A fast and challenging single-track mountain bike descent. The crux moves of a rock climb with wild and disorienting exposure. Climbing a windy ridgeline trail in the driving rain. The sunrise on a still lake as loons fly overhead. Each of these experiences involuntarily creates an experience of mindfulness. The focus, novelty, and environment bring your attention directly to the moment. It’s as if time stands still. Each detail is clear and there are no distractions. Everything hinges on that moment – there is no future, no past. It is a powerful state of being.
Mindfulness is the practice of focusing our attention on the present moment, without judgment, and with an awareness of our feelings, our thoughts, and the physical state of our body.
Experiencing mindfulness seems simple. But like anything else that appears simple and elegant on the surface – it isn’t as straightforward as it appears.
While there are multiple challenges in practicing mindfulness, one of the most significant is actually remembering to practice it! Our brains are experts in the art of distraction. Staying present and focused on the moment is not something we are accustomed to. One of the best hacks we can employ to engage mindfulness in our lives and to cultivate the practice is to create intentional and unique experiences to highlight the moment. This kind of intentionality sets the stage for bringing your awareness into the present moment.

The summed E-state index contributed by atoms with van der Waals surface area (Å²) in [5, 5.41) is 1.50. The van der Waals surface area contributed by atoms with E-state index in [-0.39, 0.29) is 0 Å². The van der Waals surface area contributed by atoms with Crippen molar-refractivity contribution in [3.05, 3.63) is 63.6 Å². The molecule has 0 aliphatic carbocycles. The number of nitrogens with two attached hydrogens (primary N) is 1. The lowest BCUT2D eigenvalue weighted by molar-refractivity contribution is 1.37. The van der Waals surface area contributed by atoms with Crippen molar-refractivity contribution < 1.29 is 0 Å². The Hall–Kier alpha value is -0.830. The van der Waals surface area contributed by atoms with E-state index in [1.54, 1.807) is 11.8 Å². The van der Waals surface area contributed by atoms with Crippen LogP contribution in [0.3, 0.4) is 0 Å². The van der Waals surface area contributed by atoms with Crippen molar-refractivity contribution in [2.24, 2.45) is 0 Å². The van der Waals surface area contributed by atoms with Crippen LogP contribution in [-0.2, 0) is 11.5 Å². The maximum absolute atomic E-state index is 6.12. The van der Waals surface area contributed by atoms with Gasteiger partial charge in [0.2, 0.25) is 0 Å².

As we move closer to the end of the year, I encourage you to practice a unique application of mindfulness. Create an opportunity to share your gratitude in your relationships with others.
We continue to emerge from the isolation, disorientation, and uncertainty of the past two years and we have a unique opportunity – to engage in gratitude and share our appreciation directly and explicitly with those that have supported us over the past two years.
Be intentional with this experience. Invite a close friend on a hike, share a sunrise coffee together, go on a Sunday afternoon bike ride, one last camping trip before winter settles in, or if they are far away – send a text with a photo from a previous trip. Even better, follow that up with an idea for your next outing. Whatever it is, create an opportunity to be in nature together, share your appreciation for them directly, and be intentional with your time.
Share your gratitude directly. Take the risk. Speak that which is assumed, but not stated specifically. Our time on this planet together is finite and precious. May we each have the opportunity to share our gratitude with those that support us, adventure with us, and with whom we share the ups, downs, and gorgeous sunsets.